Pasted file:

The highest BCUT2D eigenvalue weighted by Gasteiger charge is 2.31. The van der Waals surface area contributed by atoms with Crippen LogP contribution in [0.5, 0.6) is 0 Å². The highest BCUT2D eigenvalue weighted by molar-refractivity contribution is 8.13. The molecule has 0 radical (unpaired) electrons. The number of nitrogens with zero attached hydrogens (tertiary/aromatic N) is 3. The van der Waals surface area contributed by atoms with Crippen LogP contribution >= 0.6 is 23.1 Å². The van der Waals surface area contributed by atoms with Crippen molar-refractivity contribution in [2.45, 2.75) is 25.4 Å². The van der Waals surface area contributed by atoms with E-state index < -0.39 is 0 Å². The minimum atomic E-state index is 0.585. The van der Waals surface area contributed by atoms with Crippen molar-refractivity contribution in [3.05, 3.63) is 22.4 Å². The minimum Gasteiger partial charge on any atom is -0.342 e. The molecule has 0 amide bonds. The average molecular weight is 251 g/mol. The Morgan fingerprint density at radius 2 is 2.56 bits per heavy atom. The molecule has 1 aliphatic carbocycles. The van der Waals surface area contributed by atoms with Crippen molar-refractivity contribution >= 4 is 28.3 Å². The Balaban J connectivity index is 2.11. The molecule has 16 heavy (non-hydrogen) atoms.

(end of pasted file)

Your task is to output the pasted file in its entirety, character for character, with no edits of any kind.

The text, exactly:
The highest BCUT2D eigenvalue weighted by Gasteiger charge is 2.31. The van der Waals surface area contributed by atoms with Crippen LogP contribution in [0.5, 0.6) is 0 Å². The highest BCUT2D eigenvalue weighted by molar-refractivity contribution is 8.13. The molecule has 0 radical (unpaired) electrons. The number of nitrogens with zero attached hydrogens (tertiary/aromatic N) is 3. The van der Waals surface area contributed by atoms with Crippen LogP contribution >= 0.6 is 23.1 Å². The van der Waals surface area contributed by atoms with Crippen molar-refractivity contribution in [2.45, 2.75) is 25.4 Å². The van der Waals surface area contributed by atoms with E-state index < -0.39 is 0 Å². The minimum atomic E-state index is 0.585. The van der Waals surface area contributed by atoms with Crippen molar-refractivity contribution in [3.05, 3.63) is 22.4 Å². The minimum Gasteiger partial charge on any atom is -0.342 e. The molecule has 0 amide bonds. The average molecular weight is 251 g/mol. The Morgan fingerprint density at radius 2 is 2.56 bits per heavy atom. The molecule has 1 aliphatic carbocycles. The van der Waals surface area contributed by atoms with Crippen molar-refractivity contribution >= 4 is 28.3 Å². The Balaban J connectivity index is 2.11. The molecule has 16 heavy (non-hydrogen) atoms.